While there are other more-detailed interface design techniques, such as responsive tables and off-canvas elements, Wroblewski is keen to emphasize, "Those are implementation techniques that will only help you when you’ve got the big-picture approach in place."
4. Enforce constraints.One of the biggest challenges in mobile design is "unshackling yourself from 20+ years of desktop computing and the web."
One of the biggest challenges in mobile design is "unshackling yourself from 20+ years of desktop computing and the web." Both create a lot of unconscious baggage, says Wroblewski. "That is, you are drawn toward familiar solutions, patterns common to the PC era of software."
While mobile has many similar capabilities to the PC, it has limitations, too. "Many of your instincts will be wrong," says Wroblewski. "I’ve been designing web apps since 1996, so I have a lot of 'best practices' to unwind, and I often learn the hard way that I’m making things too complex for mobile."Wroblewski uses creative constraints that force him "to deal with the reality of mobile use." For instance, he makes sure someone can do things with just one thumb, ensuring a certain task can be completed in seconds, not minutes. "When these constraints are grounded in how people actually use their mobiles, you’ve given yourself a great way to tell if you’re going in the right direction with your design."
5. Respect the importance of taps.Every swipe, tap and action a user takes is important and has a lasting impact on user experience. "When people feel like they are making progress towards something they care about, they’ll be more tolerant of an extra tap or swipe," says Wroblewski. "But for the most part, if you increase effort, you tend to decrease participation."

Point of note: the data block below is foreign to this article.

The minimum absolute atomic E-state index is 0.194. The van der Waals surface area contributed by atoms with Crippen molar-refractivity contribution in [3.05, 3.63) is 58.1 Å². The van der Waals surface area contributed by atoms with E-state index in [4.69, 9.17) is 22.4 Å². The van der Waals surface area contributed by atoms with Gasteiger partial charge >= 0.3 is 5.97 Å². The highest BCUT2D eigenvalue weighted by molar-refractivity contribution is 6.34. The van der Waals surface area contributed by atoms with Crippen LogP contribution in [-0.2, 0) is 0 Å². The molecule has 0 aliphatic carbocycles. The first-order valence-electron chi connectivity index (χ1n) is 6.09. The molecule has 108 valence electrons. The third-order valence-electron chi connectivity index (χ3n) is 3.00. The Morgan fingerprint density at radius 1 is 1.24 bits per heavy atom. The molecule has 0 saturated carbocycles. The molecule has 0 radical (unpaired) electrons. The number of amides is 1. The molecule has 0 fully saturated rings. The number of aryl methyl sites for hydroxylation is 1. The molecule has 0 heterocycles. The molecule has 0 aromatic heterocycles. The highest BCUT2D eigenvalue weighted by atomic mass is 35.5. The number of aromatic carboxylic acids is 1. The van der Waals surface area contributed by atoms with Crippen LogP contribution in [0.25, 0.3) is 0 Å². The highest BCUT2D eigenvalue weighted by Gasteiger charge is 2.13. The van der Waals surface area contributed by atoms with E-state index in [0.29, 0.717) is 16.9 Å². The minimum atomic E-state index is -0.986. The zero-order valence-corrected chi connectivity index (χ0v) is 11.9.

The CEO of Hotel Tonight illustrated that booking a hotel on his app requires only three taps and a swipe, totaling about eight seconds. He compared it to Priceline’s mobile process (52 taps, 102 seconds) and Hotels.com’s app (40 taps, 109 seconds).The inverse is also true — moving actions a "tap away" can have negative consequences. Wroblewski cites the Microsoft mobile Internet Explorer team, which, in an effort to simplify their UI, moved the buttons for browser tabs and favorites under a "more" menu. After all, what’s one more tap? Turned out it was a lot. Restoring one-tap access to tabs and favorites was overwhelmingly the No. 1 feature request of mobile IE; it actually made the top 20 list across all of the Windows Phones.
While recent years have seen an explosive growth in the mobile app industry, Wroblewski feels there is still a lot to be learned, which is why mobile remains so exciting. We're still in a period of enormous growth as more of the world comes online, increasingly through a mobile device. It's taken some time to start shedding our PC tendencies, but more uniquely mobile designs emerge every day.
courtesy of http://mashable.com